Takasue's Daughter

From Wikipedia, the free encyclopedia
  (Redirected from Sugawara no Takasue no musume)
Jump to: navigation, search

Takasue's Daughter, or Sugawara no Takasue no musume, (菅原孝標女, c.1008 - after 1059) was a Japanese author. "Sugawara no Takasue no musume" means a daughter of Sugawara no Takasue. Her real name is unknown.[1][2][3] However, British scholar Ivan Morris, who translated her diary, referred to her as Lady Sarashina.[4]

She is known for her classic Heian period travel diary, the Sarashina nikki. In his later years, Fujiwara no Teika admired it enough to copy it out for his own perusal.[5]

See also[edit]

References[edit]

  1. ^ Chieko Irie Mulhern Japanese Women Writers: A Bio-Critical Sourcebook 1994 Page 377 "Sugawara Takasue's Daughter (ca. 1008-after 1059), memoirist. Real name: undetermined. Life and Career: The writer known as Takasue's Daughter was born into ..."
  2. ^ Haruo Shirane Traditional Japanese Literature: An Anthology, Beginnings to 1600 [Translated by Edward Seidensticker] 2012 - Page 217 "DAUGHTER OF TAKASUE The author of the Sarashina Diary was the daughter (b. 1008) of Sugawara no Takasue, a provincial governor and a direct descendant of Sugawara no Michizane, the noted ..."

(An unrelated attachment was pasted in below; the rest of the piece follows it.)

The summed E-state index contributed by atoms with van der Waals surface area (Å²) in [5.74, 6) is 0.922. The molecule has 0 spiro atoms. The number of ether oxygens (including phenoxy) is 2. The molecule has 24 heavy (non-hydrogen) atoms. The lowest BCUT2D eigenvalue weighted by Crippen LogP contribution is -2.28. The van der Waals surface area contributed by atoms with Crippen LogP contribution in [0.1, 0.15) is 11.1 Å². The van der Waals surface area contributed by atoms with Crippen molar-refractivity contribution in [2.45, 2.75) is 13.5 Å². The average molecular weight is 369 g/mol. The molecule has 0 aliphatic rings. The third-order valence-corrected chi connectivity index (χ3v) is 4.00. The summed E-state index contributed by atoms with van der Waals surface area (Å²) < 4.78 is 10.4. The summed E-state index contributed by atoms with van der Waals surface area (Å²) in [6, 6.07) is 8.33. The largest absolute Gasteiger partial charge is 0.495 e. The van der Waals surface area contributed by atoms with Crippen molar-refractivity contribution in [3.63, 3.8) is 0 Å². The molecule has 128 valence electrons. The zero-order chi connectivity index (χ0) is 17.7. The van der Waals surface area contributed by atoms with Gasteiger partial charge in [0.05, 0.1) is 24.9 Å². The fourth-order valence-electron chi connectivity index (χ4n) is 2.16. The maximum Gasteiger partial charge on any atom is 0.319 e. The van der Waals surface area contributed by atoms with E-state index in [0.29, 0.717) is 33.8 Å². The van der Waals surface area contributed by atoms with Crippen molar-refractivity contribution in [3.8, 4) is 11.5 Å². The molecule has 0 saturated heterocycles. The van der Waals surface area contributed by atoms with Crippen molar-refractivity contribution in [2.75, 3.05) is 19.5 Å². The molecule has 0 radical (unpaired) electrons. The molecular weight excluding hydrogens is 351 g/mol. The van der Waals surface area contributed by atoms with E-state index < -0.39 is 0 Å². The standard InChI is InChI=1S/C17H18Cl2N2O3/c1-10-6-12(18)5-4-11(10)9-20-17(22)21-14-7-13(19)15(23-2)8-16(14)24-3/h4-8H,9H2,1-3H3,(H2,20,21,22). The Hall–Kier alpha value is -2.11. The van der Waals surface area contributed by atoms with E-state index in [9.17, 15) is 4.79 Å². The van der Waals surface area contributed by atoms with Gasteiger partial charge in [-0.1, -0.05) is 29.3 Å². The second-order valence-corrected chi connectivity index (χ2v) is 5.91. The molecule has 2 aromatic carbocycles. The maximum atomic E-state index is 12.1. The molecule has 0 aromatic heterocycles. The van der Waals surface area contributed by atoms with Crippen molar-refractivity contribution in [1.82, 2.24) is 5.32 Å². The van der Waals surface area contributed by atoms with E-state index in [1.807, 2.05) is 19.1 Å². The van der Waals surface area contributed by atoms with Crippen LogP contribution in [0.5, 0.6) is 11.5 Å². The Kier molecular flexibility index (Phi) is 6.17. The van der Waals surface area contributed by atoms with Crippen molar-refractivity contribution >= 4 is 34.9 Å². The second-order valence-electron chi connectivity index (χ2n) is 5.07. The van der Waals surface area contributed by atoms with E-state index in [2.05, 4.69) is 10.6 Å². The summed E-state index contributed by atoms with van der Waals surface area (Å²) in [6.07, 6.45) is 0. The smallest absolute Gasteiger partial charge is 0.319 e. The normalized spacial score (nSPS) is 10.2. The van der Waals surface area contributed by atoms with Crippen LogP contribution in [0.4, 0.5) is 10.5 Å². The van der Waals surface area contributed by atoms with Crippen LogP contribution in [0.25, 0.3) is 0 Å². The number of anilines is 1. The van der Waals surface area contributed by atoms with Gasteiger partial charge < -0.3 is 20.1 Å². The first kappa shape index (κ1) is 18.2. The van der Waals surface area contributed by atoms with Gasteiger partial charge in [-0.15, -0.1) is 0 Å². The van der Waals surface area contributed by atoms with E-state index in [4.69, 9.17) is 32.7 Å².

3. ^ Edith Sarra Fictions of Femininity: Literary Inventions of Gender in Japanese ... 1999 - Page 268 "The Sarashina nikki was written by the daughter...and is known conventionally as Takasue no musume, "Takasue's Daughter." She is also identified as the niece of the Kagero author. She was born around 1008, and her single-volume nikki, which covers a period of about forty years (ca.1020-60), is thought to have been begun and completed not long after the last datable events recorded in the nikki: her husband's death in 1058. The date of her own death is unknown.
  4. ^ Steven Moore The Novel: An Alternative History: Beginnings to 1600 2010 Page 557 "... known only as Takasue's daughter (Takasue no musume), after her father Sugawara no Takasue, a provincial official. ... As its English translator Ivan Morris (who preferred to call the author “Lady Sarashina”) explains in his introduction,"
  5. ^ pg 80 and 29 of Fujiwara Teika's Hundred-Poem Sequence of the Shoji Era, 1200, translated by Robert H. Brower. Published by Sophia University in 1978; OCLC 6277172

External links[edit]